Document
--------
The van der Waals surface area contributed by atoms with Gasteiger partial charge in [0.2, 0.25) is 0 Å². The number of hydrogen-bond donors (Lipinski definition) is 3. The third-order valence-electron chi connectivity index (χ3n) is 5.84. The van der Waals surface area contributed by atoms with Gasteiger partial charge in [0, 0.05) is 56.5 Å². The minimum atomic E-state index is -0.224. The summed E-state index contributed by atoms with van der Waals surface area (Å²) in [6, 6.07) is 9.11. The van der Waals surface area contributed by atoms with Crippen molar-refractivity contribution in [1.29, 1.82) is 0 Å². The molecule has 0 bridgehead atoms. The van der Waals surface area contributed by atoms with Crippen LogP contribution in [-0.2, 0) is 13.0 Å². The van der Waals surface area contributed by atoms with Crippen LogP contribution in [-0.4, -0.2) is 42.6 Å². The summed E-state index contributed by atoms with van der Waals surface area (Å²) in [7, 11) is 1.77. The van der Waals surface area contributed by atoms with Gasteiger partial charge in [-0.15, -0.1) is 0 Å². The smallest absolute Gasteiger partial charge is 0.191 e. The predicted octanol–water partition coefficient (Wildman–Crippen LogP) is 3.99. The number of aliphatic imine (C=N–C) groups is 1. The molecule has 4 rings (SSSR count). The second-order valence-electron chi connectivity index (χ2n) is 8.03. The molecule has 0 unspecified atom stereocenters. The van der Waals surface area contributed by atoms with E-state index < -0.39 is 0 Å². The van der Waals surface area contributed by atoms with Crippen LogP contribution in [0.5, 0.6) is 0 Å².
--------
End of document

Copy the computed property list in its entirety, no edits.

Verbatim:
The van der Waals surface area contributed by atoms with Gasteiger partial charge in [0.2, 0.25) is 0 Å². The number of hydrogen-bond donors (Lipinski definition) is 3. The third-order valence-electron chi connectivity index (χ3n) is 5.84. The van der Waals surface area contributed by atoms with Gasteiger partial charge in [0, 0.05) is 56.5 Å². The minimum atomic E-state index is -0.224. The summed E-state index contributed by atoms with van der Waals surface area (Å²) in [6, 6.07) is 9.11. The van der Waals surface area contributed by atoms with Crippen molar-refractivity contribution in [1.29, 1.82) is 0 Å². The molecule has 0 bridgehead atoms. The van der Waals surface area contributed by atoms with Crippen LogP contribution in [-0.2, 0) is 13.0 Å². The van der Waals surface area contributed by atoms with Crippen LogP contribution in [-0.4, -0.2) is 42.6 Å². The summed E-state index contributed by atoms with van der Waals surface area (Å²) in [7, 11) is 1.77. The van der Waals surface area contributed by atoms with Gasteiger partial charge in [-0.15, -0.1) is 0 Å². The smallest absolute Gasteiger partial charge is 0.191 e. The predicted octanol–water partition coefficient (Wildman–Crippen LogP) is 3.99. The number of aliphatic imine (C=N–C) groups is 1. The molecule has 4 rings (SSSR count). The second-order valence-electron chi connectivity index (χ2n) is 8.03. The molecule has 0 unspecified atom stereocenters. The van der Waals surface area contributed by atoms with E-state index < -0.39 is 0 Å². The van der Waals surface area contributed by atoms with Crippen LogP contribution in [0.5, 0.6) is 0 Å².